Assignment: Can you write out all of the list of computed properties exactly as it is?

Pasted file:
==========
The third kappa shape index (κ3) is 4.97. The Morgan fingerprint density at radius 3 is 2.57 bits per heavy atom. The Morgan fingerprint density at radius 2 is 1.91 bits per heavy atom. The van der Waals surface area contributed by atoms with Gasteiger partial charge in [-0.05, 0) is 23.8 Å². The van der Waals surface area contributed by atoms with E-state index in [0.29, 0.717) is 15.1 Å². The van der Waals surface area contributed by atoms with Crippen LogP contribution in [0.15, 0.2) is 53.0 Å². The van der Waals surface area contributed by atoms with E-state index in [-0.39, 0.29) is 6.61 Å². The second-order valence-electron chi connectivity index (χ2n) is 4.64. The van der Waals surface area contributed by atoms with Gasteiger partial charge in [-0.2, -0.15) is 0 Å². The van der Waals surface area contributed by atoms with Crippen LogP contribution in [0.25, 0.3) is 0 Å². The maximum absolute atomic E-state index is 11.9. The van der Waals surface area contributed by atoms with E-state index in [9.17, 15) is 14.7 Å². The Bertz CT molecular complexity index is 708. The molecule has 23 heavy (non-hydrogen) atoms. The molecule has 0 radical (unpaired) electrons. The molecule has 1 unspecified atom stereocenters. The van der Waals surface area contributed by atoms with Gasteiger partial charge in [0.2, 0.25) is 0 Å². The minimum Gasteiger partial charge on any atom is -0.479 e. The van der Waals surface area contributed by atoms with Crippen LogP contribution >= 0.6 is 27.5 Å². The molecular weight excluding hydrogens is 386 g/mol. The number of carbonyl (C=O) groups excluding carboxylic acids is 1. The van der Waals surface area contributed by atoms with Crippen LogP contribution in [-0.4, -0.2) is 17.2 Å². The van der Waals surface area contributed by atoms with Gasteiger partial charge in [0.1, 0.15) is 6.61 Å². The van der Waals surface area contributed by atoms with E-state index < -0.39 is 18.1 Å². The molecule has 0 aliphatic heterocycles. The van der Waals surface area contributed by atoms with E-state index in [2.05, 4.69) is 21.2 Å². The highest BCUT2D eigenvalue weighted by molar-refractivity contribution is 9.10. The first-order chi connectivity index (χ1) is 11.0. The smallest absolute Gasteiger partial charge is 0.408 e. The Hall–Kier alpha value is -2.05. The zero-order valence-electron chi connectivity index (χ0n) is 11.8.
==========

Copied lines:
The third kappa shape index (κ3) is 4.97. The Morgan fingerprint density at radius 3 is 2.57 bits per heavy atom. The Morgan fingerprint density at radius 2 is 1.91 bits per heavy atom. The van der Waals surface area contributed by atoms with Gasteiger partial charge in [-0.05, 0) is 23.8 Å². The van der Waals surface area contributed by atoms with E-state index in [0.29, 0.717) is 15.1 Å². The van der Waals surface area contributed by atoms with Crippen LogP contribution in [0.15, 0.2) is 53.0 Å². The van der Waals surface area contributed by atoms with E-state index in [-0.39, 0.29) is 6.61 Å². The second-order valence-electron chi connectivity index (χ2n) is 4.64. The van der Waals surface area contributed by atoms with Gasteiger partial charge in [-0.2, -0.15) is 0 Å². The van der Waals surface area contributed by atoms with Crippen LogP contribution in [0.25, 0.3) is 0 Å². The maximum absolute atomic E-state index is 11.9. The van der Waals surface area contributed by atoms with E-state index in [9.17, 15) is 14.7 Å². The Bertz CT molecular complexity index is 708. The molecule has 23 heavy (non-hydrogen) atoms. The molecule has 0 radical (unpaired) electrons. The molecule has 1 unspecified atom stereocenters. The van der Waals surface area contributed by atoms with Gasteiger partial charge in [0.2, 0.25) is 0 Å². The minimum Gasteiger partial charge on any atom is -0.479 e. The van der Waals surface area contributed by atoms with Crippen LogP contribution >= 0.6 is 27.5 Å². The molecular weight excluding hydrogens is 386 g/mol. The number of carbonyl (C=O) groups excluding carboxylic acids is 1. The van der Waals surface area contributed by atoms with Crippen LogP contribution in [-0.4, -0.2) is 17.2 Å². The van der Waals surface area contributed by atoms with Gasteiger partial charge in [0.1, 0.15) is 6.61 Å². The van der Waals surface area contributed by atoms with E-state index < -0.39 is 18.1 Å². The molecule has 0 aliphatic heterocycles. The van der Waals surface area contributed by atoms with E-state index in [2.05, 4.69) is 21.2 Å². The highest BCUT2D eigenvalue weighted by molar-refractivity contribution is 9.10. The first-order chi connectivity index (χ1) is 11.0. The smallest absolute Gasteiger partial charge is 0.408 e. The Hall–Kier alpha value is -2.05. The zero-order valence-electron chi connectivity index (χ0n) is 11.8.